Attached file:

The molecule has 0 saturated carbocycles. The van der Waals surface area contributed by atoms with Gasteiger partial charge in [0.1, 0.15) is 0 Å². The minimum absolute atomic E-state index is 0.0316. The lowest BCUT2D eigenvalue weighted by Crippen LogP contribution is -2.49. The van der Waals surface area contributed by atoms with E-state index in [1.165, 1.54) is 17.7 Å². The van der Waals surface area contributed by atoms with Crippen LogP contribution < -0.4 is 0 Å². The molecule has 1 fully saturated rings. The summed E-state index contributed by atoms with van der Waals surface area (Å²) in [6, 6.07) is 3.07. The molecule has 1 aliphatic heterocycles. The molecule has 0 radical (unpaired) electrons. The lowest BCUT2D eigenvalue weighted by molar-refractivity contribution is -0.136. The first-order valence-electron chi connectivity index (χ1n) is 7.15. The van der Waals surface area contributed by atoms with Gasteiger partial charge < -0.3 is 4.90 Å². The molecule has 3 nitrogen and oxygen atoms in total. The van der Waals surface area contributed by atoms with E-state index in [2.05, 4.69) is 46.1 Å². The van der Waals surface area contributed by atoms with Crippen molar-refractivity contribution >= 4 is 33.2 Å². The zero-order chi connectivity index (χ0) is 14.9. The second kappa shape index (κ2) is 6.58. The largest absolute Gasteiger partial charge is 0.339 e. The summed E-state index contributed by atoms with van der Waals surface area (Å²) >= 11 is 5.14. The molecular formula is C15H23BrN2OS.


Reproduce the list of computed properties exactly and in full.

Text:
The molecule has 0 saturated carbocycles. The van der Waals surface area contributed by atoms with Gasteiger partial charge in [0.1, 0.15) is 0 Å². The minimum absolute atomic E-state index is 0.0316. The lowest BCUT2D eigenvalue weighted by Crippen LogP contribution is -2.49. The van der Waals surface area contributed by atoms with E-state index in [1.165, 1.54) is 17.7 Å². The van der Waals surface area contributed by atoms with Crippen LogP contribution < -0.4 is 0 Å². The molecule has 1 fully saturated rings. The summed E-state index contributed by atoms with van der Waals surface area (Å²) in [6, 6.07) is 3.07. The molecule has 1 aliphatic heterocycles. The molecule has 0 radical (unpaired) electrons. The lowest BCUT2D eigenvalue weighted by molar-refractivity contribution is -0.136. The first-order valence-electron chi connectivity index (χ1n) is 7.15. The van der Waals surface area contributed by atoms with Gasteiger partial charge < -0.3 is 4.90 Å². The molecule has 3 nitrogen and oxygen atoms in total. The van der Waals surface area contributed by atoms with E-state index in [2.05, 4.69) is 46.1 Å². The van der Waals surface area contributed by atoms with Crippen molar-refractivity contribution >= 4 is 33.2 Å². The zero-order chi connectivity index (χ0) is 14.9. The second kappa shape index (κ2) is 6.58. The largest absolute Gasteiger partial charge is 0.339 e. The summed E-state index contributed by atoms with van der Waals surface area (Å²) >= 11 is 5.14. The molecular formula is C15H23BrN2OS.